May 7, 2012 (BOR) – South Sudan’s president, Salva Kiir, has called on humanitarian agencies to adhere to travel advice and to avoid “remote areas.”
- President Salva Kiir (R) in Bor with Jonglei state governor Kuol Manyang Juuk (L), during the signing of Jonglei communities peace accord, May 5, 2012 (ST)
Kiir made the remarks in Bor on Saturday during the signing of a Jonglei community peace accord.
“I want to tell the UN agencies who are here, they move quickly to areas where there are conflicts... but this country has rebels who are fighting against us,” Kiir said.
He warned that rebels may not be able to distinguish between helicopters belonging to the UN and those belonging to the South Sudan army (SPLA). “If that helicopter is shot, who will be responsible?” asked Kiir, adding, “It will be said that this government is not protecting humanitarians agencies.”
A Norwegian, South Sudanese, Briton and South African were arrested near Helig last week by Sudan Armed Forces (SAF) allegedly for spying for the SPLA. Kiir said they had ignored the advice given to them by the SPLA, not to travel to area.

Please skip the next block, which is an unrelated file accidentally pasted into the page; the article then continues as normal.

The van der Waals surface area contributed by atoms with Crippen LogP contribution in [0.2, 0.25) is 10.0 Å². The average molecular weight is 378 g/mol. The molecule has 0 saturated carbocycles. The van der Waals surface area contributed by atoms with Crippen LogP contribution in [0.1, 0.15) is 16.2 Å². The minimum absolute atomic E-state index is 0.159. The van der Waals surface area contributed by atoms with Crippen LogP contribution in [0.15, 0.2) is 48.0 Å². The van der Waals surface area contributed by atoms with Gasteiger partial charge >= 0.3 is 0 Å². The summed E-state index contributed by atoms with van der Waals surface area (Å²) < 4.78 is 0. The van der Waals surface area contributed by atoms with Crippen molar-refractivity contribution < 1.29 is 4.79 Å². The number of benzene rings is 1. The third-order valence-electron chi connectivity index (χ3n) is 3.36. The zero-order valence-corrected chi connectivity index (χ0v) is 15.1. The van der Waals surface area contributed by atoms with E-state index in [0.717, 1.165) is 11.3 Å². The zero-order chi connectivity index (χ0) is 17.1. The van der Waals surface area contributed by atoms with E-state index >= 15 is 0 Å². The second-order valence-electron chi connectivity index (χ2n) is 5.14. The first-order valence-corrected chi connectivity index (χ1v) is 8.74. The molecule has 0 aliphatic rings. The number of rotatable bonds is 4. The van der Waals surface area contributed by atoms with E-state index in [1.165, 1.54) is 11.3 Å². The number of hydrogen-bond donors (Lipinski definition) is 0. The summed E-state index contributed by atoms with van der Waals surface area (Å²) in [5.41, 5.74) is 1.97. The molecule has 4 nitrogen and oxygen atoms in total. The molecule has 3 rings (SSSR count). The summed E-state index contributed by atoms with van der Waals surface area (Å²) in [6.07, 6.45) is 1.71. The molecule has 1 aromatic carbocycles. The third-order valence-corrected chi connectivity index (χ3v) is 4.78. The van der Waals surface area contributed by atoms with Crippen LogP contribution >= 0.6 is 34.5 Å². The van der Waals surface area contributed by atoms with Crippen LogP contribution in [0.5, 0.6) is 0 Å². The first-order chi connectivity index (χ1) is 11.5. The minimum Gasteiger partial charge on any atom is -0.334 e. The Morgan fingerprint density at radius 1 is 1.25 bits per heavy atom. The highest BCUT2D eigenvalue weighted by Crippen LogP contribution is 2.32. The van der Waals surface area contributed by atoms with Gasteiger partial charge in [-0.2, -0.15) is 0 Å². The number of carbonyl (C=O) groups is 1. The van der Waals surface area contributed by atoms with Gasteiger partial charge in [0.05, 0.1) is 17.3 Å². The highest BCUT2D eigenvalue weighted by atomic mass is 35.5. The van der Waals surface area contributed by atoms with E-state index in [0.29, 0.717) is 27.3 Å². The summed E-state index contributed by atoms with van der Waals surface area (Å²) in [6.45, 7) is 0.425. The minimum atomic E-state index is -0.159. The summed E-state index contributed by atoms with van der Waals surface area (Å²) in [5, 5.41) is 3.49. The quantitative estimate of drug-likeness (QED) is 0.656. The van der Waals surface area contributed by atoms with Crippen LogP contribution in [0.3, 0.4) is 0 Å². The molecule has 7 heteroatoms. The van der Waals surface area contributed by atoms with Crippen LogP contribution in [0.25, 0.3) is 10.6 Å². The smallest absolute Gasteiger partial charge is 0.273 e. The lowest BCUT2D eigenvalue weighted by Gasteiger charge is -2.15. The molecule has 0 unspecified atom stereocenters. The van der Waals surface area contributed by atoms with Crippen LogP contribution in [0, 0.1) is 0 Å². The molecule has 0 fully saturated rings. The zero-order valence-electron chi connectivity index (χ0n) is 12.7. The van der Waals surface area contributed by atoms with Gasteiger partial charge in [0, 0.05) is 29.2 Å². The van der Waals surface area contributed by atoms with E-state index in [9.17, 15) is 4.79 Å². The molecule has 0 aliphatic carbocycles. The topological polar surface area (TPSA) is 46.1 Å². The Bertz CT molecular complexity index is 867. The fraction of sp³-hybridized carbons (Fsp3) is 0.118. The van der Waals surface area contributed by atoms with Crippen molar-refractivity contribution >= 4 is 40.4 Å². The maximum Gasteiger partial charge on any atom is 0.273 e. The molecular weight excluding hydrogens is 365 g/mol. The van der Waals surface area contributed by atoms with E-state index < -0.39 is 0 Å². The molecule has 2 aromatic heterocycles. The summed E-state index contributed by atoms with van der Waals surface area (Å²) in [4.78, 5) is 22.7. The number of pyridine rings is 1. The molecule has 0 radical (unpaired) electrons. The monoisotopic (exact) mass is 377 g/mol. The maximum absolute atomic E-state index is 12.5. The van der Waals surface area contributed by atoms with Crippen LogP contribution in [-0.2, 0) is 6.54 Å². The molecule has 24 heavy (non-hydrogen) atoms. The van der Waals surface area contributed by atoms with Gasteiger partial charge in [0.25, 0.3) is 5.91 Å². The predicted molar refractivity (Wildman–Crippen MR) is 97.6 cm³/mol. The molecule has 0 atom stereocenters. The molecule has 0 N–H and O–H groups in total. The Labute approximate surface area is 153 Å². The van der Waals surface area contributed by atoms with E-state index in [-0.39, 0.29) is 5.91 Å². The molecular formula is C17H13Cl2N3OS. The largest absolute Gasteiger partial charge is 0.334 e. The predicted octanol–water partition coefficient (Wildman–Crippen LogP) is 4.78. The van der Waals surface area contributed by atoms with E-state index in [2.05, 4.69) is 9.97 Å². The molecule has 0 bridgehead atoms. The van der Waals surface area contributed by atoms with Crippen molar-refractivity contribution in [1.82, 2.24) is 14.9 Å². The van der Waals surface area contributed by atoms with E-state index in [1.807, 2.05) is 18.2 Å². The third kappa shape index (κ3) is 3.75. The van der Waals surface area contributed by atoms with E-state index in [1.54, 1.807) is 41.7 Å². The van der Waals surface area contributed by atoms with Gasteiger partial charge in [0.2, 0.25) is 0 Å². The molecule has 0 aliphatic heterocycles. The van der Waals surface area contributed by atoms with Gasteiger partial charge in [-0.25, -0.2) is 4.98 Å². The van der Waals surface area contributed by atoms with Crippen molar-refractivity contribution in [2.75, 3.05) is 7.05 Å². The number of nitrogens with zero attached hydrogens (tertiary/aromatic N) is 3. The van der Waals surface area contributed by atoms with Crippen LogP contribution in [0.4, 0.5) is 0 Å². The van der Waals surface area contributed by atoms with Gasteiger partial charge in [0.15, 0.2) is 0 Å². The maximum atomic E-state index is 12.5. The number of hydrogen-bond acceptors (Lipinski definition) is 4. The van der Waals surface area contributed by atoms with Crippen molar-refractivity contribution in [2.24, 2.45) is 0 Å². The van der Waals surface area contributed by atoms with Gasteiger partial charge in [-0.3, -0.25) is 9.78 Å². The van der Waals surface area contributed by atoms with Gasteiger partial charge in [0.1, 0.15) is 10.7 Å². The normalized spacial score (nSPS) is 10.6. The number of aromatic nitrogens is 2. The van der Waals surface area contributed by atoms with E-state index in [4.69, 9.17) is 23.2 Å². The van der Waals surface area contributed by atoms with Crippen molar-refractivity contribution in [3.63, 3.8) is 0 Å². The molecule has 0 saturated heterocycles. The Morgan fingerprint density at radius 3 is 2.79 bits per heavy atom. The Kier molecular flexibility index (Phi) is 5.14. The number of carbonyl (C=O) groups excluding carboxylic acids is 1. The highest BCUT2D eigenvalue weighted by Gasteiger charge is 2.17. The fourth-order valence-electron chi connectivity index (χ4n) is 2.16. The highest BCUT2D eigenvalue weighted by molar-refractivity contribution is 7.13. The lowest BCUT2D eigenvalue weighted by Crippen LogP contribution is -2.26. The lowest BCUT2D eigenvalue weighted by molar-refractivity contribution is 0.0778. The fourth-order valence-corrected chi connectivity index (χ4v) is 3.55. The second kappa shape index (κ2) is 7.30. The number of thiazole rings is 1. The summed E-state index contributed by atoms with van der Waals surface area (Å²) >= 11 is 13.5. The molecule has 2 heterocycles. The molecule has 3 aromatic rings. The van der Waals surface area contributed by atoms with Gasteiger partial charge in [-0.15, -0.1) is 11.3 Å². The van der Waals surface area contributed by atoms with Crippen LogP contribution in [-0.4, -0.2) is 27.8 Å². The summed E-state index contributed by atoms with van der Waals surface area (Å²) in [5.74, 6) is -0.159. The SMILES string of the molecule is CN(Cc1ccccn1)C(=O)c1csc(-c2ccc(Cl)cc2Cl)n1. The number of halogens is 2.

MECHEM, a South African de-mining organisation issued a statement saying two of its employees had been arrested by the Sudanese authorities.
Heglig is an oil-rich, contested region where the SAF and SPLA have been engaged in pitched battles. The SPLA withdrew in April amid claims by Khartoum that it had been militarily defeated. Juba claims it made the decision based upon international pressure. Both nations claim ownership of the region.
Kiir said some UN personnel are critical of the SPLA’s relationship with the citizens of South Sudan, particulalry in relation to disarmament programmes in Jonglei. He refuted the claims, saying that the disarmament had been peaceful and professional, describing the accusers, in the Dinka dialect, of looking like “a hen watched by rain.”
He was also critical of the condemnation Juba has received from the international community for its seizure of Heglig, saying “if there was justice on this world, we would have not received such reactions.”